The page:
The three-day institute further explored topics related to diversity and community engagement through a keynote panel, workshops by faculty and experts from local organizations along with  site visits in the local community. Workshops focused on incarceration and justice, immigration and rights, and work and dignity.

The keynote panel was a discussion with Rev. Edward "Monk" Malloy, C.S.C., president emeritus, University of Notre Dame, Pete Buttigieg, mayor of South Bend, Ind., and Steve Camilleri, executive director, Center for the Homeless, moderated by award-winning community-engaged scholar  Marisel Moreno Anderson, associate professor of Latino/a Literature. The panelists discussed enduring challenges the city of South Bend faces, particularly the issue of homelessness, and how University partnerships have worked to help solve these complex social problems.

“The panel was an academic discussion that represented practice and included voices from the University, the city, and the nonprofit sector in South Bend, so in many ways it represented the different kind of stakeholders that are present in community-based learning and research,” said Connie Snyder Mick, associate director of the Center for Social Concerns and director of the institute. “It looked at how partnerships start between the University and the community and how you find that shared sense of what makes up a beloved community.”

A new session hosted by the Near Northwest Neighborhood, Inc., paired community and faculty experts speaking on a range of public health issues, including mental health, lead poisoning, opioid addiction, and food access.

Participants found that integrating classroom teaching with lived experience creates a more impactful learning experience for their students. “The Community Engagement Faculty Institute exceeded my expectations,” commented Pamela Nolan Young, J.D., M.Ed., director for Academic Diversity and Inclusion at Notre Dame. “While I enjoyed the site visits and found the presentations informative, the big takeaway for me was the reciprocal relationship of our faculty and students and the South Bend Community.”

Faculty interested in considering how their teaching and research can help advocate for impact in local communities worldwide can contact Connie Mick.


Wednesday, June 27, 2018

When I arrived at Casa Vides, I found a nondescript two-story brick building close enough to the border that you could walk to it.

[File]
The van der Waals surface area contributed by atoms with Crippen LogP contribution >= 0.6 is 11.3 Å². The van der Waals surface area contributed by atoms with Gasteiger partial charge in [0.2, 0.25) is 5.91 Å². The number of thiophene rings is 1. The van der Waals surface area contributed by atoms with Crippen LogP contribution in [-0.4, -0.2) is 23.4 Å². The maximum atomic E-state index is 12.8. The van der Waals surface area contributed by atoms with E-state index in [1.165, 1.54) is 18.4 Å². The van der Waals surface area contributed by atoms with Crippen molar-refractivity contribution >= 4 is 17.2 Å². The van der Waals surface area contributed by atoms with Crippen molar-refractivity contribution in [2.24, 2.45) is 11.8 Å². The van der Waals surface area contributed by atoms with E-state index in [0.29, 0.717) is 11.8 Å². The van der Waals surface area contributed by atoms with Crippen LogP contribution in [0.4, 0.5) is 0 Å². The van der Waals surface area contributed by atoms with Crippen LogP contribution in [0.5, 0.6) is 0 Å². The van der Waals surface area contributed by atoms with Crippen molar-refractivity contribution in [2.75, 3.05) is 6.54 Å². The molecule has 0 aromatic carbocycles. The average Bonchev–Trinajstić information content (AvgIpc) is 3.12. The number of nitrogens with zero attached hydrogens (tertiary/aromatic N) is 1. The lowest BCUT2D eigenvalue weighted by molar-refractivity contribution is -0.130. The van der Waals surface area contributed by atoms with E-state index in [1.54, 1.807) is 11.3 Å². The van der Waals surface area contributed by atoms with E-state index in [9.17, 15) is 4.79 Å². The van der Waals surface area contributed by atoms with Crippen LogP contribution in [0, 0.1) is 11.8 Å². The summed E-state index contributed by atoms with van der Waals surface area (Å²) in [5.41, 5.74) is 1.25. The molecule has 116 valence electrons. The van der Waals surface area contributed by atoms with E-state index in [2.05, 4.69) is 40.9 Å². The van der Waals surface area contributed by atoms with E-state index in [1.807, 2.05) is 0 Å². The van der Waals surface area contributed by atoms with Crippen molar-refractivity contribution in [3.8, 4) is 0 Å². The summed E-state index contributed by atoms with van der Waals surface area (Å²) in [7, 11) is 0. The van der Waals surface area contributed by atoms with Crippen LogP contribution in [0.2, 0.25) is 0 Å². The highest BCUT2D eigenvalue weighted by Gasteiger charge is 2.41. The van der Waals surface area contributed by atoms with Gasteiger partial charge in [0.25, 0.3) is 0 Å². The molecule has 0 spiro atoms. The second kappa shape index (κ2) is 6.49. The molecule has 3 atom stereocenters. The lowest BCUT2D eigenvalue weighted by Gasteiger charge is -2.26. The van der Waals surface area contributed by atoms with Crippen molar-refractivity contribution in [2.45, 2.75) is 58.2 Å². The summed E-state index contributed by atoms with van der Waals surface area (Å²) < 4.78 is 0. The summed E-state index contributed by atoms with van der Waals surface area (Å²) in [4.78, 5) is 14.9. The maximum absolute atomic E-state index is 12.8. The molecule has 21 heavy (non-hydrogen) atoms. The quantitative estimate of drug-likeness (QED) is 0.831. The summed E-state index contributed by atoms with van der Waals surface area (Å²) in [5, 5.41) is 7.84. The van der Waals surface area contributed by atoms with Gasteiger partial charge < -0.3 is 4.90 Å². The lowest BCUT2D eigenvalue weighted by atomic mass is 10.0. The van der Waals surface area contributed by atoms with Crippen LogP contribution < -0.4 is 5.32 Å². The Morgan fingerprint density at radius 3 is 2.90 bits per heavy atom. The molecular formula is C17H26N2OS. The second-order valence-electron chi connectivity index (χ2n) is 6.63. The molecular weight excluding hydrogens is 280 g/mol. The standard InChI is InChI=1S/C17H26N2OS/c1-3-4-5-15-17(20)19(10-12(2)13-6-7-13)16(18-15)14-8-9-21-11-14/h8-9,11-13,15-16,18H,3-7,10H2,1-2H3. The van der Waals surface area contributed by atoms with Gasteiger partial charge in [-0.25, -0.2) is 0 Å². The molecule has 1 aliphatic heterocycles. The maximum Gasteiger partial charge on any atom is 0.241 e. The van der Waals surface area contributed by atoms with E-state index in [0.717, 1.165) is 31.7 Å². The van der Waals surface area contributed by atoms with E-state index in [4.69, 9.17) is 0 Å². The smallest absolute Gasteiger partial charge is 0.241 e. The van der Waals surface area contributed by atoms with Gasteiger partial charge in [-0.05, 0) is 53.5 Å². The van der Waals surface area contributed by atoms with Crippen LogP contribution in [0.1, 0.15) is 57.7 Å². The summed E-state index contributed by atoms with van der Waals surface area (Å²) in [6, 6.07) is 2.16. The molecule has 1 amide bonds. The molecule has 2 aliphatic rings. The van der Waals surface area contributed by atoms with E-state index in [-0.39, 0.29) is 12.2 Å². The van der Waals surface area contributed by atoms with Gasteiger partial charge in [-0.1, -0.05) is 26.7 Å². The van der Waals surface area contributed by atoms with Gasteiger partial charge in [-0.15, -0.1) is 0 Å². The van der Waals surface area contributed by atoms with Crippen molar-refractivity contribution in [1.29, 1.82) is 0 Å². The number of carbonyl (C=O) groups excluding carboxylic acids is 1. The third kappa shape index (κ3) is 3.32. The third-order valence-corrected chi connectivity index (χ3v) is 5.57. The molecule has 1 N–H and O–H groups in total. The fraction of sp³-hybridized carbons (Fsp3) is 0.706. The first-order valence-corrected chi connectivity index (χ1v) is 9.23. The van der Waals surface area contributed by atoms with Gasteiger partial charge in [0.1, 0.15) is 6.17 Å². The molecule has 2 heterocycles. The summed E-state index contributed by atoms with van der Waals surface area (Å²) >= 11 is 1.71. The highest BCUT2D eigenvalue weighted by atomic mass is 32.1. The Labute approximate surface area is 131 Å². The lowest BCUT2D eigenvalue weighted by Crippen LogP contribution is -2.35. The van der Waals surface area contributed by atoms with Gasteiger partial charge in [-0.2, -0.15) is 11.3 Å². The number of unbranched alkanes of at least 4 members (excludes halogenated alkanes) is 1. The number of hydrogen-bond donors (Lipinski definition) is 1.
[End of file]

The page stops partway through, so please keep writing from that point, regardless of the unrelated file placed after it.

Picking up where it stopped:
This is a place that provides refuge for two types of people: those who evaded border patrol and those who were caught, handed over to Immigration and Customs Enforcement, and then released while their cases are still pending. Casa Vides provides food, shelter and legal support to up to 40 people at a time. It's run by the faith-based nonprofit, Annunciation House.

"My mom is an immigrant from South America so this issue has always been close to my heart," says Daniel Rottenborn, a 19-year-old volunteering for the summer. He and 20-year-old volunteer Francis Brockman are both students at University of Notre Dame.

"For me," Brockman says, "I've taken a lot of Spanish classes and so I wanted to put that to use and just the situation with immigration today, like, the political climate. It was something that I wanted to explore and learn more about. So I feel like coming to the border was a pretty obvious choice."

At this shelter, there are families and a number of teens—and that's an interesting experience for a young volunteer like Brockman.

"Sometimes there will be people that come into the house that are 19 or 20, like around our age, and they'll already have kids with them," Brockman says. "So that's just an entirely different situation that I cannot even imagine at this point my life."

Casa Vides said we couldn't talk to any of the residents. But Brockman and Rottenborn have heard from teens here—some of whom crossed illegally instead of through a port of entry–about fleeing all kinds of violence on their journeys. What little they say, says a lot.

"You see this 16-year-old kid," Rottenborn says. "He's with his family. You know, he has a bed, he has food for the first time in a while. And he's just sitting there quiet. It strikes me is vastly different than the experience of a normal American teenager."

Brockman and Rottenborn could have gotten more typical summer jobs. Brockman says his other option was working at a bagel shop back home in Ohio. The two are living at Casa Vides sharing a room adjacent to the migrants' rooms. They spend their time doing chores from cooking to cleaning to organizing games.

"Along this wall here, we have more stuff for babies," Brockman says. "We have a room full of sheets, dry goods, medicine."

"Yeah, we have a closet full of cleaning supplies, baby diapers, sanitary products, all of the hygiene and health-oriented stuff as well," Rotterborn adds.

Rotterborn says he and Brockman aren't trained on how to work with babies and children. The shelter's goal is to promote independence and allow parents to do what they do best, parent.